PRs can also avoid awkward inquiries regarding whether or not those young users are using their parents’ money to buy livestreaming goods. When asked about a spending limit, the memo instructs firm representatives to answer, “We have a spending cap in the app.” (This is the first time this information has been made public.)
TikTok, on the other hand, is wary about inviting examination of its algorithms and how they determine what is viewed or heard on its platform. An emphasised, red bullet point reads: “No algo chatter – tailored content stream stimulates fresh music discovery” in the document’s “Music” section.

Additionally, the business has prepared answers to frequently asked questions concerning past content filtering choices, such as the leaked rules from 2019 suggesting that information related to the Tiananmen Square upheaval would not be promoted through the app. As a result of this, the corporation has adopted a policy of “downplaying the China association.”
The Master Messaging paper recommends that PR representatives explain, “In the early days, we structured our regulations more restrictively in order to minimise disagreements.” That was not the correct strategy for TikTok’s quick worldwide expansion last year,” the company says. Local teams have a better awareness of their markets, therefore we offered them more of a voice in this process because of this. […] The last year has seen us jettison certain regulations that were not fit for different markets as we developed our local teams.”

The Key Messages document reiterates this point in a more condensed form. Since our platform is nearly three years old, we’re able to compete with some of the world’s largest companies. This is something we take very seriously. We made mistakes with our moderation standards in the beginning, and we’re sorry for that,” the guide urges PRs to say. “Our local staff has complete control over our content policy and implementation in this country.”

Content moderation language in the Master and Key Messaging documents is very similar to testimony given by TikTok’s director of government relations and public policy in Europe, the Middle East, and Africa to the UK parliament’s Digital, Culture, Media, and Sports select committee in September 2020. Language The language that TikTok’s PR team is advising them to use in their correspondence with US senators in response to their concerns about the company’s data access procedures is quite similar to that used in those letters. Many apps collect data, and the document advises PRs indicate that we are on par with or less than many others. Key Messages paper contains a European translation of this statement with a remark that reads: Data collected by us is comparable to what our competitors are collecting, and, in many situations, it is less, according to the document. Some of our competitors, for example, acquire location data in a more targeted manner. Not us. Let us show you how we stack up against our peers in the industry. We take great effort to ensure the security of your personal information.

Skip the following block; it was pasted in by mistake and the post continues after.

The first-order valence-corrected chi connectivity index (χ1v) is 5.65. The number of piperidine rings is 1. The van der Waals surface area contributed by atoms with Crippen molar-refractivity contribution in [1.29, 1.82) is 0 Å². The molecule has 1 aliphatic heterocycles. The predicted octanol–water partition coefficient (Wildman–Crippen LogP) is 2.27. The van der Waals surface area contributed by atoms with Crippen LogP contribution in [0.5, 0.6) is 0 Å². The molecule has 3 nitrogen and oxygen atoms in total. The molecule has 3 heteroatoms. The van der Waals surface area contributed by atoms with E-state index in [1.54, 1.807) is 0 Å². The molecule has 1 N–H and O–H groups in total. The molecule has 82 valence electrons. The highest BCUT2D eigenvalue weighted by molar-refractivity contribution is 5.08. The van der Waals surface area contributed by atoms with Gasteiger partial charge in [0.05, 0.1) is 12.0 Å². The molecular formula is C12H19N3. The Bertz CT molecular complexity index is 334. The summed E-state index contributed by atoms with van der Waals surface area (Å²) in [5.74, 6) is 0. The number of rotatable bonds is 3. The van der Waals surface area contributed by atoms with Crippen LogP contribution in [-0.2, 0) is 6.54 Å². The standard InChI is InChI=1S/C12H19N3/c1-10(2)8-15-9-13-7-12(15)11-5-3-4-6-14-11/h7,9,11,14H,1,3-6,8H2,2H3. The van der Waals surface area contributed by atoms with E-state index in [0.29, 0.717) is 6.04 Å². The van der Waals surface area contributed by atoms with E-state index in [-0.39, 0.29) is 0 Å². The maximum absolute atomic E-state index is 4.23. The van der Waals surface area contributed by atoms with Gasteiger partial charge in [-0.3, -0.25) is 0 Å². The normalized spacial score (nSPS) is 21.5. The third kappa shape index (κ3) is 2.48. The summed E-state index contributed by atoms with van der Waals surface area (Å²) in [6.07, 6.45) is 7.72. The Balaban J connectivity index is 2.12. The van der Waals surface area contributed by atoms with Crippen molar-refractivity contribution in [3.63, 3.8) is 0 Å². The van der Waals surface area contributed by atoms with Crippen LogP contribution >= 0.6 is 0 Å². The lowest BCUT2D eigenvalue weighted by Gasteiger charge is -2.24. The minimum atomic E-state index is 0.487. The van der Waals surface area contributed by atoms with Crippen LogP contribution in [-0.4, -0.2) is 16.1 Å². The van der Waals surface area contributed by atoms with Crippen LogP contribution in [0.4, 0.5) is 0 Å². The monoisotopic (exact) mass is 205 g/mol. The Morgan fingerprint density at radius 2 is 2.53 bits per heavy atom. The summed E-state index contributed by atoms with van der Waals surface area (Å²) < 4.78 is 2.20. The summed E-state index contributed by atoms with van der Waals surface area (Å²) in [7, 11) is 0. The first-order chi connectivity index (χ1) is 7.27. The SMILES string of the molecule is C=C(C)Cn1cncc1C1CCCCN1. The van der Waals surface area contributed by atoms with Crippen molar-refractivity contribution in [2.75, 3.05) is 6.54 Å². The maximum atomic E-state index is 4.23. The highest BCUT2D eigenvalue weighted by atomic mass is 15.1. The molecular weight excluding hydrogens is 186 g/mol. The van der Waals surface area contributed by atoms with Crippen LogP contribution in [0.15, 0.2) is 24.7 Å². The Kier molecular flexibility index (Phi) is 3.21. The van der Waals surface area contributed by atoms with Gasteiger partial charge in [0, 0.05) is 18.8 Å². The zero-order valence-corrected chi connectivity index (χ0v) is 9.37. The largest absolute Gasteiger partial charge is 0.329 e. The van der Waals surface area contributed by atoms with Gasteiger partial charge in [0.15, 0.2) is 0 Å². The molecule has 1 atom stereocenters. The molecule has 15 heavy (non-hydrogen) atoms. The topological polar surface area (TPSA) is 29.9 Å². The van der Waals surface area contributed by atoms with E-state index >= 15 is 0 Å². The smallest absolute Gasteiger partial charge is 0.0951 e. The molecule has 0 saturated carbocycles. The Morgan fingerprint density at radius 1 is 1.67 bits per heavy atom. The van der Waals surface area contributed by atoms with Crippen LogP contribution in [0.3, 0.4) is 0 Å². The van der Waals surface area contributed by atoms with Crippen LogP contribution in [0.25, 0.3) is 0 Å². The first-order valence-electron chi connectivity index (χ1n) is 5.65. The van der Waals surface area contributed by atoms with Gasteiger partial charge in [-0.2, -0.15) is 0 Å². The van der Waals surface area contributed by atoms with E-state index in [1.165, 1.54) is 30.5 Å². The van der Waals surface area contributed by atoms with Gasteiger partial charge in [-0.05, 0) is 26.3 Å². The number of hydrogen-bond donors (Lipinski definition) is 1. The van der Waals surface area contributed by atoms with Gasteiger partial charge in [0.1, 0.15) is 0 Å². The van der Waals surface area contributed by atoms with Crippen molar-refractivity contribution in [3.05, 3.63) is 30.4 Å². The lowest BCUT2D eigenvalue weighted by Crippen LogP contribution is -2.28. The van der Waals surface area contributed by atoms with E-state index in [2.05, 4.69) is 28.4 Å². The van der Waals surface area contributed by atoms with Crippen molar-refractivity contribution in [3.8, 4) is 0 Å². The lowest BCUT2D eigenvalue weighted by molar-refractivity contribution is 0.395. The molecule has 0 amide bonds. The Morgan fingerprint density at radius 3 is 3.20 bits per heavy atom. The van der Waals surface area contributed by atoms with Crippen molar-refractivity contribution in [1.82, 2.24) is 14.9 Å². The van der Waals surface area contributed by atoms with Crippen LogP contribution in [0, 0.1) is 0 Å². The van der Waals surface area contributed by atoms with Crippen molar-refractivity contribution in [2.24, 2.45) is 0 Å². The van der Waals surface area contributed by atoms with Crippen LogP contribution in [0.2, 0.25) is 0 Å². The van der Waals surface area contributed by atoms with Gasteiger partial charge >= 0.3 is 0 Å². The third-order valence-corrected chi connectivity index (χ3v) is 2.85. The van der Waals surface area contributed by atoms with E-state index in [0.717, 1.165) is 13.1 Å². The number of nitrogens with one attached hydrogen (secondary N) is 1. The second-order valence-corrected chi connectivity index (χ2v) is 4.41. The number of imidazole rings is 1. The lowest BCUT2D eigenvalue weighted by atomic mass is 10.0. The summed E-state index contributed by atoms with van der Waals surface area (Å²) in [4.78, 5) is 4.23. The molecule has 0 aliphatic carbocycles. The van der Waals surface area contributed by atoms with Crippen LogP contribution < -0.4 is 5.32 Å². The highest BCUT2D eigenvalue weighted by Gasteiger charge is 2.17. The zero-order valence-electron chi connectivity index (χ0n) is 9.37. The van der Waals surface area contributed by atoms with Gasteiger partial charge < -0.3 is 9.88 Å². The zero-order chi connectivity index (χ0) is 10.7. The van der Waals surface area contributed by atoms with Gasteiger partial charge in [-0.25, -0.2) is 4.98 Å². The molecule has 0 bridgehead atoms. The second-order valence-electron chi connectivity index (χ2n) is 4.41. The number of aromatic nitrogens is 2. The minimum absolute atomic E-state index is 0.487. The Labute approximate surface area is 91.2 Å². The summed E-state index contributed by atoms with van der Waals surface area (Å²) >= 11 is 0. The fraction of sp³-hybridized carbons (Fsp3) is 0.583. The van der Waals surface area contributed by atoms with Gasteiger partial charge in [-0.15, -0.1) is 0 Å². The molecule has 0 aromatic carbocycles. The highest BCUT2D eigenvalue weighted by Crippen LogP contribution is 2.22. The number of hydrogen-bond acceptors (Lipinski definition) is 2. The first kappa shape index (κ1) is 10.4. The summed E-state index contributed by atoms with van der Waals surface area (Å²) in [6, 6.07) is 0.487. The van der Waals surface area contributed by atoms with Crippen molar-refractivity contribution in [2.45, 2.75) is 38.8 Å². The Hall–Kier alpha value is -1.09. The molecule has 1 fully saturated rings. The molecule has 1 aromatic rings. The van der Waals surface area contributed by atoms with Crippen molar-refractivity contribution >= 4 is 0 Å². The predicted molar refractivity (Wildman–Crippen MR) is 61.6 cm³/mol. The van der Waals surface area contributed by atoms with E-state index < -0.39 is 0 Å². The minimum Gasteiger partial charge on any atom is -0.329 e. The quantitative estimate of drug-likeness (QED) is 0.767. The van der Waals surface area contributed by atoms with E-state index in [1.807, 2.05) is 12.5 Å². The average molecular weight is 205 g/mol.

Master Messaging’s version history reveals that other internal publications, such as “TikTok Master Messaging – Europe” and “Commercial Messaging and FAQ” and “Ops Messaging and FAQ,” were used to create the document. These documents were not made available to Gizmodo.

When pressed about the documents, TikTok refused to provide any details. The Master Messaging document’s history in Google Docs suggests that it was created by a number of different departments of the company. A total of about a dozen people had worked on it at some point, and six of them were either still working at TikTok or had previously worked there. One of the documents created in February 2021 on Lark, a productivity suite built by ByteDance, featured comments from three users.

Competing IT giants are astonished by the document’s content, according to one PR official. It’s “revealing” not how many complex subjects the TikTok team are dealing with, but rather how little fundamental information the company is willing to let its PR staff use to address simple inquiries,” they argue. “No one in PR wants a doc like this wind up in public.”
According to the tech PR firm, TikTok is at a disadvantage because of a lack of information. In order to be considered seriously, a PR must be able to answer basic inquiries – even to the scale of “dozens” or “hundreds” – when discussing more challenging matters.